Approximately three percent of the population in the United States experiences panic attacks, and almost one-half of those have been labeled severe. Having a panic attack can be an intensely terrifying event for both the person experiencing it and for those close to him or her. Many times, a panic attack can be mistaken for a physical condition, such as a heart attack, since some of the symptoms mirror each other.
Symptoms of a panic attack can include the following:
- Increased heart rate, chest pain, and/or chest palpitations
- Body temperature changes, such as sweating or chills
- Feeling of choking, suffocation, hyperventilation, or shortness of breath
- Nausea or abdominal discomfort
- Dizziness or lightheadedness
- Derealization or depersonalization
- Trembling, tingling, or feelings of numbness
- Fear of losing control or of imminent death
Onset of symptoms can be rapid and last anywhere from a few minutes to several hours. Depending on the severity of the symptoms, some people seek emergency services. Once a person experiences a panic attack, he or she often begins to worry that another attack will occur in the future.
Despite the terrifying nature of a panic attack, there are ways in which those close to the individual can help him or her until the attack subsides.
In order to best assist an individual who is experiencing a panic attack, one must first understand the nature of the condition. It is important to become educated about the symptoms of panic, what a panic attack is like for the person experiencing it, and what types of professional treatments are available for the person. This type of education will enhance a person’s ability to help a loved one, dispel any myths, and remove any negative perceptions about the person’s condition.
Individuals who suffer from panic attacks often isolate themselves, as they think that no one understands what they are experiencing. Others may be embarrassed. Relatedly, some may fear having another panic attack, and thus, they will withdraw from others to minimize the likelihood of a future attack happening in the presence of people. All of these scenarios can lead to feelings of loneliness. Such isolation, embarrassment, withdrawal, and loneliness do not help an individual suffering from panic attacks. Therefore, they can benefit from having supportive family and friends, who encourage them to seek professional treatment and remind them that they are not alone. This also fosters a solid rapport based on a foundation of trust.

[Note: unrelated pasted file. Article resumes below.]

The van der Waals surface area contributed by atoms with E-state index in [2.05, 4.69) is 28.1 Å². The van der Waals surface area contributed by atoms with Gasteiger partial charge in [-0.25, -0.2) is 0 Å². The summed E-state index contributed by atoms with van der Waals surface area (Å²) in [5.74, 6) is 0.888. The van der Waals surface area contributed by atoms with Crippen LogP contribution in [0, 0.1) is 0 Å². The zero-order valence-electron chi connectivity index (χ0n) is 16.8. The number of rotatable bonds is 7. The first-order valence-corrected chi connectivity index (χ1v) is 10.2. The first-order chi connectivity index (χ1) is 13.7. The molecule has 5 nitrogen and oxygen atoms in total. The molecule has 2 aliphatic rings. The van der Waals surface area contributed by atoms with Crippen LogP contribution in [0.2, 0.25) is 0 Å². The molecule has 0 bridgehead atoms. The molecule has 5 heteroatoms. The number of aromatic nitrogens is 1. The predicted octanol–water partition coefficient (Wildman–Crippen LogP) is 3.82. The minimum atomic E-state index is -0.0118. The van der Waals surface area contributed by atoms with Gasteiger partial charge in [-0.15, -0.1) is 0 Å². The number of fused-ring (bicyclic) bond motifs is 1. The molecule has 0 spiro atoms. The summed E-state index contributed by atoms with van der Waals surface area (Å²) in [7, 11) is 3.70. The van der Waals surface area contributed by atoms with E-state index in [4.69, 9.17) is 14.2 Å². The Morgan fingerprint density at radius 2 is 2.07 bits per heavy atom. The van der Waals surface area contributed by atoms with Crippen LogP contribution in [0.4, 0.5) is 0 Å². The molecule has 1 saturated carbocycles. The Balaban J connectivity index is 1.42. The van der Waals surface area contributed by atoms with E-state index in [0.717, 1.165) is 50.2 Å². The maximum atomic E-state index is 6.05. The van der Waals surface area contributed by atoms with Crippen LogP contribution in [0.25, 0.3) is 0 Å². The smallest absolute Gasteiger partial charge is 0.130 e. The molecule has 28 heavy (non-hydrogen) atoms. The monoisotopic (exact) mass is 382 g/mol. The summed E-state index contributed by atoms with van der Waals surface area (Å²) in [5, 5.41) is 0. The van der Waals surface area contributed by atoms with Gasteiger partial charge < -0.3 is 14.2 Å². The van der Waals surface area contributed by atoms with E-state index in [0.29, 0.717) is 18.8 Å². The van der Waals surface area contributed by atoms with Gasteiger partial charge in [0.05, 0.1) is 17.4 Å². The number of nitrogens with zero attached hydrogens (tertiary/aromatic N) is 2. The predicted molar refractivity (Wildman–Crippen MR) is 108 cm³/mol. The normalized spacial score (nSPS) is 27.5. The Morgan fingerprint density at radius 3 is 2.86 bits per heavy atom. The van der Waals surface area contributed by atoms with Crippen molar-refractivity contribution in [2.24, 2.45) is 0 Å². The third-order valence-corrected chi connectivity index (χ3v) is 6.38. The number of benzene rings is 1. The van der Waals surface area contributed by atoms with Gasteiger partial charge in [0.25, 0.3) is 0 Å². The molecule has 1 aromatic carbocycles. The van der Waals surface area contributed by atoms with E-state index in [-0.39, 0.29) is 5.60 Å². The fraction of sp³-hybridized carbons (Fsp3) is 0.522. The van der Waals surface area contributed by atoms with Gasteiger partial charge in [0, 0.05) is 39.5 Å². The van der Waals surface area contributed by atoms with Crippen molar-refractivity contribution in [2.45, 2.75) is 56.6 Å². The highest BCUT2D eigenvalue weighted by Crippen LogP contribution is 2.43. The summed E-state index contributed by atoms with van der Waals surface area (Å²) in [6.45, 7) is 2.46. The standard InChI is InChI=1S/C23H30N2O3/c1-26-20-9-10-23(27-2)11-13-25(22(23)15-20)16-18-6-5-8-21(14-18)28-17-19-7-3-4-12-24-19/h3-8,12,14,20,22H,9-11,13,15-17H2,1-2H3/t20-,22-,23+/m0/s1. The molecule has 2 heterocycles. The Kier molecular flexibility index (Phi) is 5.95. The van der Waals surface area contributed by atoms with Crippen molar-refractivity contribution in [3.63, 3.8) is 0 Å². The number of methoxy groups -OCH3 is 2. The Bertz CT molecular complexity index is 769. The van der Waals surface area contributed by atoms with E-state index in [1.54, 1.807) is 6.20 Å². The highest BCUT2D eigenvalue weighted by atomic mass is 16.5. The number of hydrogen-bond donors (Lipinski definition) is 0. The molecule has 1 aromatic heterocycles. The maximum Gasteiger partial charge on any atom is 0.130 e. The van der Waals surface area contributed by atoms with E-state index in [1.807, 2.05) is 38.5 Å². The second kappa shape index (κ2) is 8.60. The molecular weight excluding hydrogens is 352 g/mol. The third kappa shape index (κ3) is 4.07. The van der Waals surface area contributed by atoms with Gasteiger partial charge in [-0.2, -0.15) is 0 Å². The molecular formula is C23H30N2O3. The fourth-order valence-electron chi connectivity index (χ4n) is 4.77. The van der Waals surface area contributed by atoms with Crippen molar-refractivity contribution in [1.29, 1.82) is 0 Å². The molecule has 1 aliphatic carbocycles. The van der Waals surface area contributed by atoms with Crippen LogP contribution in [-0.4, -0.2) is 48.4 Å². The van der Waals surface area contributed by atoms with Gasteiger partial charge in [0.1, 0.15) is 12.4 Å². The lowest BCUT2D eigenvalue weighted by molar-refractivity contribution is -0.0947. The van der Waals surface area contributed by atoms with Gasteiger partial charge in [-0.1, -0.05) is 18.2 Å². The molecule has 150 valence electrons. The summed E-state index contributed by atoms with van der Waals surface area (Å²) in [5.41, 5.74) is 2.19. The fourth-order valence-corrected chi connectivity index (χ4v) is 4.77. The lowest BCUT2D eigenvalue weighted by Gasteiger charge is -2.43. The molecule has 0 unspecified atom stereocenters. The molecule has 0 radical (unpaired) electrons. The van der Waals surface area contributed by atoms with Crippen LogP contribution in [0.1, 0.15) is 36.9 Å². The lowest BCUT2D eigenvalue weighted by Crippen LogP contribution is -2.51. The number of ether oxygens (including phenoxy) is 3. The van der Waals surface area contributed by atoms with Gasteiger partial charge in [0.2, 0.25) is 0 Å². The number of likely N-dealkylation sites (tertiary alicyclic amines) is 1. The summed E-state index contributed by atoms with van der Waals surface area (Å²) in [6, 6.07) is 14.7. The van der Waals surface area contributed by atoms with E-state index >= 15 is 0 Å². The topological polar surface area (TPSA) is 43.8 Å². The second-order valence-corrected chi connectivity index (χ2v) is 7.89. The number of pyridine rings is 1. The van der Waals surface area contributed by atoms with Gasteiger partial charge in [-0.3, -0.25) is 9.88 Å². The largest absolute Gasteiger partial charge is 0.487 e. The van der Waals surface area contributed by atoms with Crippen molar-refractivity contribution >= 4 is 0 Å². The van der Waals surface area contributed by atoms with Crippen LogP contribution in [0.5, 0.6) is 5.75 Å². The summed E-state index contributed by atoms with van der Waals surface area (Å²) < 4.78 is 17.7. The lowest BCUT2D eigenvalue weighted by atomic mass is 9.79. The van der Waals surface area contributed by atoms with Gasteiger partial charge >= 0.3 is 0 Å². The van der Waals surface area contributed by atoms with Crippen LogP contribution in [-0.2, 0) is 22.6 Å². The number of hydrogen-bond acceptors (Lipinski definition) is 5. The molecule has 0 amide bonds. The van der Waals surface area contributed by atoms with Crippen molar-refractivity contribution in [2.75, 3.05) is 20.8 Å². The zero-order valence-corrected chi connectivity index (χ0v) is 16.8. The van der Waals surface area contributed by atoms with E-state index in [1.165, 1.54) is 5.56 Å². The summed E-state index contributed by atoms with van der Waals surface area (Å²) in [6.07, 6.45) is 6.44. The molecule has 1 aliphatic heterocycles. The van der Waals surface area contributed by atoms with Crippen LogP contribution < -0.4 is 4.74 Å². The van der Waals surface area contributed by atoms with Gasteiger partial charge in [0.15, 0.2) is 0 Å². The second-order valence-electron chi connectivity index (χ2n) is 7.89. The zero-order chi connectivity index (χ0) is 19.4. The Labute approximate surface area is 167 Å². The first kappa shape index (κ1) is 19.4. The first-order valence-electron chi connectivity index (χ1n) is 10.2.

One common treatment strategy that is often taught in psychotherapy is relaxation. While this recommendation is not made in place of seeking professional treatment, it can be beneficial for family and friends to assist the individual with relaxation strategies. When a panic attack is occurring, a person’s breathing often accelerates and/or he or she experiences shortness of breath. Deep breathing exercises can assist with regulating a person’s breathing.
A common protocol is for a person to breathe in through his or her nose for five seconds, hold his or her breath for two seconds, and then exhale through his or her mouth for an additional five seconds. As a family member or friend, you can assist the person with counting slowly and methodically to ensure that he or she is getting the maximum benefit from this. Before the next panic attack occurs, it would be beneficial for family and friends to discuss with the person which strategies are most effective for and preferred by them.
It would be beneficial for the person to have the opportunity to express him- or herself throughout the panic attack. As a family member or friend, you can ask the person how he or she is feeling and what he or she is experiencing at the present moment. Continually reassure the person that he or she is safe and that you will not let anything negative happen to him or her. It is also important to keep the person focused on the present moment and discourage him or her from any futuristic thinking.